RIO DE JANEIRO — Nearly two months after a Black councilwoman was shot and killed in Rio de Janeiro, police on Thursday recreated the murder scene in hopes of discovering clues about who did it.
The late night simulation took place on the same street where Marielle Franco and driver Anderson Pedro Gomes were shot dead on March 14 while on their way back from an event focused on empowering Black women.
Surrounding streets were blocked off and police put up black tarps to obstruct the view of journalists and other onlookers. Scores of soldiers were on hand to secure the area for tests that would include gun shots.
Detective Giniton Lages told reporters that witnesses who were on the street when the killing happened were participating.
“It’s important to have the movement of the vehicles and sounds,” said Lages. “We can also see if the shooter was skilled or not. If there was a burst of shots or they were intermittent.”
The simulation comes at a time of growing frustration over an apparent lack of progress toward solving a slaying that shocked Latin America’s largest nation and led to demonstrations in several countries. There are also questions about how the case has been handled amid several leaks.
Elected in 2016, the 38-year-old Franco was a member of the left-leaning Socialism and Liberty Party. She was known for social work in poor and marginalized shantytowns, or favelas, and for her outspokenness against police violence. Just days before she was killed, Franco lamented on social media what she alleged were recent police killings.
“There is huge concern that two months after the killing of Marielle Franco there are no answers from authorities,” said Renata Neder, research coordinator for Amnesty International Brazil.
Franco’s death touched a nerve in a nation where more than 50 percent of people identify as Black or mixed race yet most politicians are white. Activist groups in other countries, such as Black Lives Matter in the United States, saw Franco’s death as a symbol of a larger struggle for equality.
The day after the attack, hundreds of thousands took to the streets in Rio to demand answers. Protests in Brazil and demonstrations other countries followed the proceeding weeks.
In the aftermath, President Michel Temer and state authorities said the perpetrators would be brought to justice. However, no arrests have been made and public security experts have openly criticized the investigation.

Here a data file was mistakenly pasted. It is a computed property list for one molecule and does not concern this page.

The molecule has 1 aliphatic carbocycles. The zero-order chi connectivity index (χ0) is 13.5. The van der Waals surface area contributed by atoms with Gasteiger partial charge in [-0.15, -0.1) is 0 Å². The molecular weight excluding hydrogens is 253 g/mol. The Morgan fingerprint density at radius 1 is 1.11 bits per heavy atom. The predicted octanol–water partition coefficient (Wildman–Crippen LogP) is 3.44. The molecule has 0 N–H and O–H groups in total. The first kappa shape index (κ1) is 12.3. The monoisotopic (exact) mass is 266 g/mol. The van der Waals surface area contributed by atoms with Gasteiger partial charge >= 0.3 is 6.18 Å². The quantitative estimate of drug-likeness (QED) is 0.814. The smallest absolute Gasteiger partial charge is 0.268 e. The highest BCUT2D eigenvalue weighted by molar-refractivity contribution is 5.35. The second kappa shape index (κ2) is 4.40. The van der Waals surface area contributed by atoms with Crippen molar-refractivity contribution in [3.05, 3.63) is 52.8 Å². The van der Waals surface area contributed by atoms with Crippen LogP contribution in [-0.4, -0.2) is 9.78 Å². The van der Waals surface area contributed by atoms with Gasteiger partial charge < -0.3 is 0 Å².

A barrage of leaks to local media have included information about the possible origin of the bullets, the car used by the assailants and even the names of people being investigated.
“These are things that should never be leaked,” said Ignacio Cano, a professor at Rio State University and head of its Violence Analysis Lab.
Cano said that the chances of solving a crime usually drop dramatically after a few days, but the Franco case was different because it was so high profile.
Late Thursday, Public Security Secretary Raul Jungian told reporters in the capital of Brasilia that councilman Marcello Siciliano, along with a police officer and a former officer and militia boss now in jail were being investigated.
“We should soon have results,” he said, adding that others were also being investigated.
Siciliano held a press conference Wednesday to deny his involvement a day after his name was first leaked.
With each passing day, there is increasing fear that the killing will go unsolved, the fate of the vast majority of murder cases in Brazil. The country has the dubious distinction of being the world leader in absolute number of homicides each year. — (AP)
In 2016, 57,395 people were killed in Brazil, according to Brazilian think tank Igarape, more than in the United States, Mexico, Canada and China combined.
Numerous studies in Brazil have found that less than 10 percent of homicide cases are solved. — (AP)